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The drug war must end: The right to life, liberty and security of the person during the COVID-19 pandemic for people who use drugs

Abstract

Since the start of the opioid epidemic in 2016, the Downtown Eastside community of Vancouver, Canada, has lost many pioneering leaders, activists and visionaries to the war on drugs. The Vancouver Area Network of Drug Users (VANDU), the Western Aboriginal Harm Reduction Society (WAHRS), and the British Columbia Association People on Opiate Maintenance (BCAPOM) are truly concerned about the increasing overdose deaths that have continued since 2016 and have been exacerbated by the novel coronavirus (SARS-COVID-19) despite many unique and timely harm reduction announcements by the British Columbia (B.C.) government. Some of these unique interventions in B.C., although in many cases only mere announcements with limited scope, are based on the philosophy of safe supply to illegal street drugs. Despite all the efforts during the pandemic, overdose deaths have spiked by over 100% compared to the previous year. Therefore, we urge the Canadian federal government, specifically the Honorable Patty Hajdu, the federal Minister of Health, to decriminalize simple possession immediately by granting exemption under the Controlled Drugs and Substances Act. The Canadian federal government has a moral obligation under Sect. 7 of the Canadian Charter of Rights and Freedoms to protect the basic human rights of marginalized Canadians.

Background

Since 2016, the start of the synthetic opioid epidemic, we at the Vancouver Area Network of Drug Users (VANDU), the longest running harm reduction and peer-run drug user advocacy group in North America, have lost countless leaders in our community in the war on drugs [1]. Vancouver’s Downtown Eastside community has produced the founding of the Western Aboriginal Harm Reduction Society (WAHRS), the British Columbia Association People on Opiate Maintenance (BCAPOM), and the SALOME-NAOMI Association of Patients. These are powerful examples of leadership in the civil rights of drug users and would not have been possible without the tireless activism of our comrades and friends who lost their lives too soon [2, 3].

Drug overdose deaths during COVID-19 pandemic

We at VANDU, WAHRS, and BCAPOM are alarmed at the B.C. and Federal government’s inaction on the increasing mortality of our members and of drug users throughout Canada. Overdose cases in B.C. linked to powerful synthetic opioids have spiked dramatically during pandemic conditions; this despite several novel announcements by the provincial government to provide an alternative, pharmaceutical, supply for drug users asked to self-isolate due to the COVID-19 pandemic [4]. These strategies [5]—permitting physicians to prescribe other substituting therapies (such as hydromorphone and dextroamphetamine)—have not been successful in reducing the overdose mortalities in the Province of B.C., as the latest figures show an average of over 5 deaths per day linked to drug overdoses [4,5,6,7]. In reality, these efforts at creating alternative prescribing have yet to be implemented anywhere near consistently or on a scale that reflects the scale of the epidemic; particularly in rural or other parts of the province [8, 9]. The opioid crisis has deepened during the COVID-19 pandemic. Recent data from the B.C. Coroners Service reported a 116% increase in mortalities linked to toxic illegal drugs in October 2020 compared to October 2019 [4]. Government action to end the drug war is needed more than ever. In this 21st year of the twenty-first century we desperately need a national drug policy based on science and the lived experience of users.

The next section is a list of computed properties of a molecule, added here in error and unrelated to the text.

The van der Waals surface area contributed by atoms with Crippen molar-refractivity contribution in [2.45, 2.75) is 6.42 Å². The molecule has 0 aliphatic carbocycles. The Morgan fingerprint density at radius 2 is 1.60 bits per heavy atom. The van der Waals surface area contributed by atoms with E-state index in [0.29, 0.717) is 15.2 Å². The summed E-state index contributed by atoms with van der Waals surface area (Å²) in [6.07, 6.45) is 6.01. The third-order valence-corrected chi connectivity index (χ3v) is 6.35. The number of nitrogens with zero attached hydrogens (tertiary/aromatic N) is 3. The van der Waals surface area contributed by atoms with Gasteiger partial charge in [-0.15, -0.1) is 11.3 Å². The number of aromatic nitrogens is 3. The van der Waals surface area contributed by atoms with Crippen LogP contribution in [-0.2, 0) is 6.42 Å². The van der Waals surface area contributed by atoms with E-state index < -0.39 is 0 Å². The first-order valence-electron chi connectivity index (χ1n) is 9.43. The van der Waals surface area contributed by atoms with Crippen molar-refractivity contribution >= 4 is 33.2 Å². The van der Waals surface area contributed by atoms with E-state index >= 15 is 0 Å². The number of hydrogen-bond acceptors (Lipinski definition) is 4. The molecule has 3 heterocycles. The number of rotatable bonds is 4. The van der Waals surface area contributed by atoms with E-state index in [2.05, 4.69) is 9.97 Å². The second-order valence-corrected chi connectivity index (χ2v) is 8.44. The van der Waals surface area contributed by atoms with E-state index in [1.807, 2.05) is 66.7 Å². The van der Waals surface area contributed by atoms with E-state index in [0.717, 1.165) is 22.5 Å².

Next step: full decriminalization

We therefore support the unanimous vote by Vancouver City Council in November to fully decriminalize small amounts of illegal drugs for personal use, and urge the federal government to approve their request, without delay or modification [10]. This vote follows the call by the Canadian Association of Chiefs of Police and the Toronto Board of Health, who also urged Ottawa to decriminalize simple possession in June, 2020 [11]. We believe that Honorable Patty Hajdu, the federal Minister of Health, not only has the power to grant an exemption under the Controlled Drugs and Substances Act to allow decriminalization across Canada, but that she is morally obliged to do so immediately to protect the rights to life, liberty and security of person—Sect. 7 of The Canadian Charter of Rights and Freedoms—so that people who use drugs are given a chance to live.

Conclusion

VANDU, WAHRS, and BCAPOM have been advocating for the full decriminalization of small possession for personal use for decades. While we in the drug users’ liberation movement feel vindicated in seeing the government’s long-overdue first steps towards decriminalization, we mourn for the lives of those who were needlessly lost in the drug war. We mourn, but we continue to organize. Decriminalization is just the beginning of our fight to live and flourish with dignity.

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Correspondence to Ehsan Jozaghi.

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VANDU., WAHRS., BCAPOM. et al. The drug war must end: The right to life, liberty and security of the person during the COVID-19 pandemic for people who use drugs. Harm Reduct J 18, 21 (2021). https://doi.org/10.1186/s12954-021-00474-8

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Keywords

  • People who use drugs
  • The war on drugs
  • Human rights
  • Opioid epidemic
  • Overdose
  • Decriminalization
  • Canada
  • Health
  • Marginalization
  • Criminalization
  • COVID-19
  • Safe supply
  • Fentanyl